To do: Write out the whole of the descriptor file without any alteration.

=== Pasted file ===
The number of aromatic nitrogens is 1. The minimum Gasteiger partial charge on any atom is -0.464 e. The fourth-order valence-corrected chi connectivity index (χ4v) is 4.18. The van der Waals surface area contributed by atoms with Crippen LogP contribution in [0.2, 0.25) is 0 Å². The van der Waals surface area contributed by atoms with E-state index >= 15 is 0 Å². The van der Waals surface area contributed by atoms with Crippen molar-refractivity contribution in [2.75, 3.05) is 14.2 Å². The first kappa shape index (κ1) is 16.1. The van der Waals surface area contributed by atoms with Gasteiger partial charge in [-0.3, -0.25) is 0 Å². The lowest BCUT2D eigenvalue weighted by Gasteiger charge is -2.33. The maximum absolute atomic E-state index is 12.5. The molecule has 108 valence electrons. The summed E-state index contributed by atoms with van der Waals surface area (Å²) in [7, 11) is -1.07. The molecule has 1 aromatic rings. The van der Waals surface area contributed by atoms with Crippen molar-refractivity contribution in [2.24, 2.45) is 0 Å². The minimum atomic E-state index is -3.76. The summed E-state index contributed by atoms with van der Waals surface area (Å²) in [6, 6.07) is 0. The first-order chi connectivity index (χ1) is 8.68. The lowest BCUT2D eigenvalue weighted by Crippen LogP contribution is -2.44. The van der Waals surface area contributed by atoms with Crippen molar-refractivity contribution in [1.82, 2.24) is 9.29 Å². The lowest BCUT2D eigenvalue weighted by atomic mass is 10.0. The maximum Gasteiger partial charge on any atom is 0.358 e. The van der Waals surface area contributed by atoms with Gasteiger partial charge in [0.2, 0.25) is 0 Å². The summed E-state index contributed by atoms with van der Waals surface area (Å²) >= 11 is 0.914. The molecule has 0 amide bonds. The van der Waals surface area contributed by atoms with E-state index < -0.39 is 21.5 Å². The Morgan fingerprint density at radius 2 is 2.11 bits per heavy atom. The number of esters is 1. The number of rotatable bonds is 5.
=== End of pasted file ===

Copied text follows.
The number of aromatic nitrogens is 1. The minimum Gasteiger partial charge on any atom is -0.464 e. The fourth-order valence-corrected chi connectivity index (χ4v) is 4.18. The van der Waals surface area contributed by atoms with Crippen LogP contribution in [0.2, 0.25) is 0 Å². The van der Waals surface area contributed by atoms with E-state index >= 15 is 0 Å². The van der Waals surface area contributed by atoms with Crippen molar-refractivity contribution in [2.75, 3.05) is 14.2 Å². The first kappa shape index (κ1) is 16.1. The van der Waals surface area contributed by atoms with Gasteiger partial charge in [-0.3, -0.25) is 0 Å². The lowest BCUT2D eigenvalue weighted by Gasteiger charge is -2.33. The maximum absolute atomic E-state index is 12.5. The molecule has 108 valence electrons. The summed E-state index contributed by atoms with van der Waals surface area (Å²) in [7, 11) is -1.07. The molecule has 1 aromatic rings. The van der Waals surface area contributed by atoms with Crippen molar-refractivity contribution in [2.24, 2.45) is 0 Å². The minimum atomic E-state index is -3.76. The summed E-state index contributed by atoms with van der Waals surface area (Å²) in [6, 6.07) is 0. The first-order chi connectivity index (χ1) is 8.68. The lowest BCUT2D eigenvalue weighted by Crippen LogP contribution is -2.44. The van der Waals surface area contributed by atoms with Crippen molar-refractivity contribution in [1.82, 2.24) is 9.29 Å². The lowest BCUT2D eigenvalue weighted by atomic mass is 10.0. The maximum Gasteiger partial charge on any atom is 0.358 e. The van der Waals surface area contributed by atoms with Gasteiger partial charge in [0.2, 0.25) is 0 Å². The summed E-state index contributed by atoms with van der Waals surface area (Å²) >= 11 is 0.914. The molecule has 0 amide bonds. The van der Waals surface area contributed by atoms with E-state index < -0.39 is 21.5 Å². The Morgan fingerprint density at radius 2 is 2.11 bits per heavy atom. The number of esters is 1. The number of rotatable bonds is 5.